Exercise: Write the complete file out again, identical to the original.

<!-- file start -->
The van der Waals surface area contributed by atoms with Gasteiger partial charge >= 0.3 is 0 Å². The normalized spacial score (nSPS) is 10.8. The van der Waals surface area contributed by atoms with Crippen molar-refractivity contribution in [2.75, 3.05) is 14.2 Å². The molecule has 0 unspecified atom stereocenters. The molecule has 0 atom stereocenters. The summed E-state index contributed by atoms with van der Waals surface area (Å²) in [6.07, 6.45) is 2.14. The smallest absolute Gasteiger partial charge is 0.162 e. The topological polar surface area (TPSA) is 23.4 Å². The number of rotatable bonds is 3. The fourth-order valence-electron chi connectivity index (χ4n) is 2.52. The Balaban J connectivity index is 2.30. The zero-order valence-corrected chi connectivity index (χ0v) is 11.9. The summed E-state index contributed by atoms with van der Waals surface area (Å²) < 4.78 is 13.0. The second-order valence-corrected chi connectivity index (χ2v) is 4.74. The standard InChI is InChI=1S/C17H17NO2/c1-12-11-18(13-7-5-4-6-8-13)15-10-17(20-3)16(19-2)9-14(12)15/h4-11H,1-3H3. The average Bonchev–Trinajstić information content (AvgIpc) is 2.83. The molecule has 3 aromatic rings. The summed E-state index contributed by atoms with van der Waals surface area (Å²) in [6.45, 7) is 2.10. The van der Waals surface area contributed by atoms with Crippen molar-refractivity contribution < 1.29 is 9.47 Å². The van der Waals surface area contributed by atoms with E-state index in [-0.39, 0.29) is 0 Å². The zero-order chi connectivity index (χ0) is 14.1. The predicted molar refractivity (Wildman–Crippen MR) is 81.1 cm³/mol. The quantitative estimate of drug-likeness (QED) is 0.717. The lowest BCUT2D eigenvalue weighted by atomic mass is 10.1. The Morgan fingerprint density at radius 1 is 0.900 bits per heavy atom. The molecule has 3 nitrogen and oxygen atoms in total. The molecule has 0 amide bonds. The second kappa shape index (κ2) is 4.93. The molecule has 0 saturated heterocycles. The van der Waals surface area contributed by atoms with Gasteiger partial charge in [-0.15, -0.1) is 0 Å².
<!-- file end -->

The van der Waals surface area contributed by atoms with Gasteiger partial charge >= 0.3 is 0 Å². The normalized spacial score (nSPS) is 10.8. The van der Waals surface area contributed by atoms with Crippen molar-refractivity contribution in [2.75, 3.05) is 14.2 Å². The molecule has 0 unspecified atom stereocenters. The molecule has 0 atom stereocenters. The summed E-state index contributed by atoms with van der Waals surface area (Å²) in [6.07, 6.45) is 2.14. The smallest absolute Gasteiger partial charge is 0.162 e. The topological polar surface area (TPSA) is 23.4 Å². The number of rotatable bonds is 3. The fourth-order valence-electron chi connectivity index (χ4n) is 2.52. The Balaban J connectivity index is 2.30. The zero-order valence-corrected chi connectivity index (χ0v) is 11.9. The summed E-state index contributed by atoms with van der Waals surface area (Å²) < 4.78 is 13.0. The second-order valence-corrected chi connectivity index (χ2v) is 4.74. The standard InChI is InChI=1S/C17H17NO2/c1-12-11-18(13-7-5-4-6-8-13)15-10-17(20-3)16(19-2)9-14(12)15/h4-11H,1-3H3. The average Bonchev–Trinajstić information content (AvgIpc) is 2.83. The molecule has 3 aromatic rings. The summed E-state index contributed by atoms with van der Waals surface area (Å²) in [6.45, 7) is 2.10. The van der Waals surface area contributed by atoms with Crippen molar-refractivity contribution < 1.29 is 9.47 Å². The van der Waals surface area contributed by atoms with E-state index in [-0.39, 0.29) is 0 Å². The zero-order chi connectivity index (χ0) is 14.1. The predicted molar refractivity (Wildman–Crippen MR) is 81.1 cm³/mol. The quantitative estimate of drug-likeness (QED) is 0.717. The lowest BCUT2D eigenvalue weighted by atomic mass is 10.1. The Morgan fingerprint density at radius 1 is 0.900 bits per heavy atom. The molecule has 3 nitrogen and oxygen atoms in total. The molecule has 0 amide bonds. The second kappa shape index (κ2) is 4.93. The molecule has 0 saturated heterocycles. The van der Waals surface area contributed by atoms with Gasteiger partial charge in [-0.15, -0.1) is 0 Å².